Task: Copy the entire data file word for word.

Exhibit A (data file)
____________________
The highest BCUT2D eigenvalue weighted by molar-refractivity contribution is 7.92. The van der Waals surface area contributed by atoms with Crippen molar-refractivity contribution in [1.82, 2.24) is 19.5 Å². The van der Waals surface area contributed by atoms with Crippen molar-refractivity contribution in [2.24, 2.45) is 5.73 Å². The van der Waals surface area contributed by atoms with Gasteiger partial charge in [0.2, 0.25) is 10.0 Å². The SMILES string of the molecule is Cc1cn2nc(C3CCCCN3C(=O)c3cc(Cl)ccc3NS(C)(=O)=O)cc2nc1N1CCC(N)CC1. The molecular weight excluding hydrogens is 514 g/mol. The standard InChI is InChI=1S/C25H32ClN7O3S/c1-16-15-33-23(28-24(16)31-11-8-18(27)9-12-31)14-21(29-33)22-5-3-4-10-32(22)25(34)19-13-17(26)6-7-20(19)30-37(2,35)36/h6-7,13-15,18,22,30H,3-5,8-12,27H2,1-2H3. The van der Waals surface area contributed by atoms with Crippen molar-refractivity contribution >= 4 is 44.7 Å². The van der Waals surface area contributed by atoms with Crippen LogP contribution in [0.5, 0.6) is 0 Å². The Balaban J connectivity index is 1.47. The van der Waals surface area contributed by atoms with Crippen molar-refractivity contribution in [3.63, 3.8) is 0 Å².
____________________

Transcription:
The highest BCUT2D eigenvalue weighted by molar-refractivity contribution is 7.92. The van der Waals surface area contributed by atoms with Crippen molar-refractivity contribution in [1.82, 2.24) is 19.5 Å². The van der Waals surface area contributed by atoms with Crippen molar-refractivity contribution in [2.24, 2.45) is 5.73 Å². The van der Waals surface area contributed by atoms with Gasteiger partial charge in [0.2, 0.25) is 10.0 Å². The SMILES string of the molecule is Cc1cn2nc(C3CCCCN3C(=O)c3cc(Cl)ccc3NS(C)(=O)=O)cc2nc1N1CCC(N)CC1. The molecular weight excluding hydrogens is 514 g/mol. The standard InChI is InChI=1S/C25H32ClN7O3S/c1-16-15-33-23(28-24(16)31-11-8-18(27)9-12-31)14-21(29-33)22-5-3-4-10-32(22)25(34)19-13-17(26)6-7-20(19)30-37(2,35)36/h6-7,13-15,18,22,30H,3-5,8-12,27H2,1-2H3. The van der Waals surface area contributed by atoms with Crippen molar-refractivity contribution >= 4 is 44.7 Å². The van der Waals surface area contributed by atoms with Crippen LogP contribution in [0.5, 0.6) is 0 Å². The Balaban J connectivity index is 1.47. The van der Waals surface area contributed by atoms with Crippen molar-refractivity contribution in [3.63, 3.8) is 0 Å².